Gallery in the Vatican Museums
Gallery in the Vatican Museums

As for time, reserve at least 3 hours to visit the Vatican Museums if you are interested in art. If you have a lot of interest, you can easily spend twice as much there. If you don’t have an interest, set aside at least 2 hours, as the museum is quite large and you have to cross a large part of it to visit the Sistine Chapel.

Buy your tickets to the museums 3 months in advance, if you want to combine the visit with some other tour there – I advise you to do anyone who gives you access to the Vatican gardens, as it is beautiful and rich in history! If you don’t want to combine anything and if it’s not August, 1 to 2 months in advance is enough to guarantee a specific day and time. The advantage is not to face the queue at the museum and still guarantee the best time to combine with other attractions.

Another super interesting option, but much more restricted, is to visit the Vatican necropolis where Saint Peter’s tomb is located. The problem is that you have to request the tour by email, sending the names of the people who are going to do the tour, the language you want and the days you will be visiting the Vatican, at least 3 months in advance. They respond quickly. There is another tour sold on the Vatican website to a necropolis, but it is not the same.

If you wish to attend a papal audience held on Wednesdays, you must also request in advance. The best way nowadays is to request through Saint Patrick’s American Community at least 1 week in advance. You only need to check the correct dates on the Vatican City hall website. Some hearings do not require tickets, but you must arrive at least 2 hours in advance at the venue.

Our Experience

Viagem de Bolso in the Vatican

Our experience with the Vatican was to go there almost every day of the 5 days we were in Rome. All because we wanted a sunset from the top of St. Peter’s Basilica.

Our first trip to the Vatican was to take the tour of the Musei Vaticani – the Vatican Museums – together with the Giardini Vaticani, which are the gardens where the Pope lives, and the Necropoli Via Triumphalis. It was super interesting, we have no regrets at all for taking this type of visit. The whole story of the main sites of the gardens, the necropolis (which existed even before Christ) and the Vatican itself is told in detail. After all the explanation, the subsequent visit to the Basilica di San Pietro becomes much richer. You must book in advance, as the options are already a little limited. We had to book for a Saturday morning.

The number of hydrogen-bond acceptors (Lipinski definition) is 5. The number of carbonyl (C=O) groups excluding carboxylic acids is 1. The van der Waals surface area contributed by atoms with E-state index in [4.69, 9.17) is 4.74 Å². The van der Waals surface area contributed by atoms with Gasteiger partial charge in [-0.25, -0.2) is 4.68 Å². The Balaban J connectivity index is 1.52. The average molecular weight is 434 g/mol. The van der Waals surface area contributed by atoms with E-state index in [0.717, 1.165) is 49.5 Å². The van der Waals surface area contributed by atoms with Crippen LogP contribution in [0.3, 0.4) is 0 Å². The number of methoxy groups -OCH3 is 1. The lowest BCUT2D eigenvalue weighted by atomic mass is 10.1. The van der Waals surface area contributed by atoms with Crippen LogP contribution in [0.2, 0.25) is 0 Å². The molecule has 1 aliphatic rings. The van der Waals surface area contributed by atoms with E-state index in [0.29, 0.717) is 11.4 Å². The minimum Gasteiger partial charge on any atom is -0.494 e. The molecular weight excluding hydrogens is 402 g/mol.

The tour ended at the entrance to the Vatican Museums. The museums are wonderful, probably the best museum we’ve ever been to in our entire lives. Even for those who don’t like museums, it is a must. The place itself is already beautiful, but, with the works that are there and Cappella Sistina, one of the last stops inside the museum – go, you won’t regret it a bit! From there we crossed Piazza San Pietro, but we did not enter the basilica. We left it for the next day.

The following day, we started our tour by arriving early at the basilica in order to visit it in full before the Pope’s blessing. We decided to go on Sunday morning. It is certainly the busiest day, as it is the day that the Pope goes to his small window to bless his nation – called Angelus, an ancient Catholic prayer. Before the Angelus, we walked a lot through the wonderful, exciting basilica! Time easily flies there admiring everything.